“This team plays for each other,” James Franklin, Penn State’s current coach, said in a statement. “We play for Penn State, our families, the former players, our students, alumni, fans and the community.”
But the N.C.A.A.’s retreat on Penn State left some observers wondering whether the association had undercut its own authority.
“What’s to prevent an institution from being a model citizen” after sanctions are imposed and then expecting lenience for good behavior, asked Dan Beebe, the former commissioner of the Big 12 Conference and a former enforcement director for the N.C.A.A.
Even accepting the accuracy of the assertion that Penn State had done much in the past two years to clean up the issues that led to the cover-up of Sandusky’s crimes, it seems to me that this decision sends entirely the wrong signal to football programs across the country. The point of what were described at the time as unprecedented, crippling sanctions wasn’t to stop Penn State from some ongoing behavior, indeed by the time the sanctions were imposed Sandusky was in jail and everyone associated with the cover-up and lack of response to his crimes was gone. The point of the sanctions was to punish the university, and specifically its football program, for a course of conduct that was unprecedented in the modern history of college football. What, exactly, is the point of that punishment if the NCAA decides two years after the fact that the punishment isn’t necessarily any more because of the “progress” that Penn State has made? There was never any question that the scope of the Sandusky scandal was going to cause the university to reform its football program, so it seems absurd to me to say this “progress” is sufficient reason to remove the sanctions completely. The lesson that this seems to teach college football programs is that if you mess up, you might get hit with sanctions form the NCAA, but if you accept your punishment and make some changes those sanctions will probably be lifted at some point int he near future. That doesn’t strike me as a very good deterrent of bad behavior on the part of big-time college football programs that, thanks to the rise of the mega-conferences, are becoming increasingly independent of the NCAA to begin with.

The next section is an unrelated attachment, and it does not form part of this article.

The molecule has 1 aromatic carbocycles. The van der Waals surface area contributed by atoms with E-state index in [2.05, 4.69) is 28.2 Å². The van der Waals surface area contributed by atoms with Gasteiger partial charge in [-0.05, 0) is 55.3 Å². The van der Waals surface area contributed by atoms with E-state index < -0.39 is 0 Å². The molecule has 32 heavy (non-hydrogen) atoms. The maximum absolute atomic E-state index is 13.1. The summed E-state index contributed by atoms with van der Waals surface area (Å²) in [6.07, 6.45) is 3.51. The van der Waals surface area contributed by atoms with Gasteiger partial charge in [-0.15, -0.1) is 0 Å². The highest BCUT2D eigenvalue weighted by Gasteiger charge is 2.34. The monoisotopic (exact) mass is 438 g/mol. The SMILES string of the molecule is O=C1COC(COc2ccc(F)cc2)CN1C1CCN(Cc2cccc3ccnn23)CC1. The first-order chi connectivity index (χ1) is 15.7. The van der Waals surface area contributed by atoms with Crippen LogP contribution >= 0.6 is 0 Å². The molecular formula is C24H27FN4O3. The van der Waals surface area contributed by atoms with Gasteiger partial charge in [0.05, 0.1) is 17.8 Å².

No doubt, this will all be viewed as good news in Happy Valley. There has already been talk about rewriting the legacy of Joe Paterno, and even putting a statue of the long time Nittany Lions coach back up. As it was, the sanctions themselves didn’t seem to have nearly as big an impact on the football program as many anticipated, with the team putting up an 8-4 record in 2012 and 7-5 in 2013. The team wouldn’t have made it to the Big Ten Championship either year, but they probably would’ve gotten bowl bids. Now, they’ll be eligible for both. Somewhere along the way, I’m not sure they they’ve actually learned their lesson.
In any case, along with the fact that it will be their first meeting in 20 years, this gives me another reason to root for my alma mater when the meet the Nittany Lions on Saturday.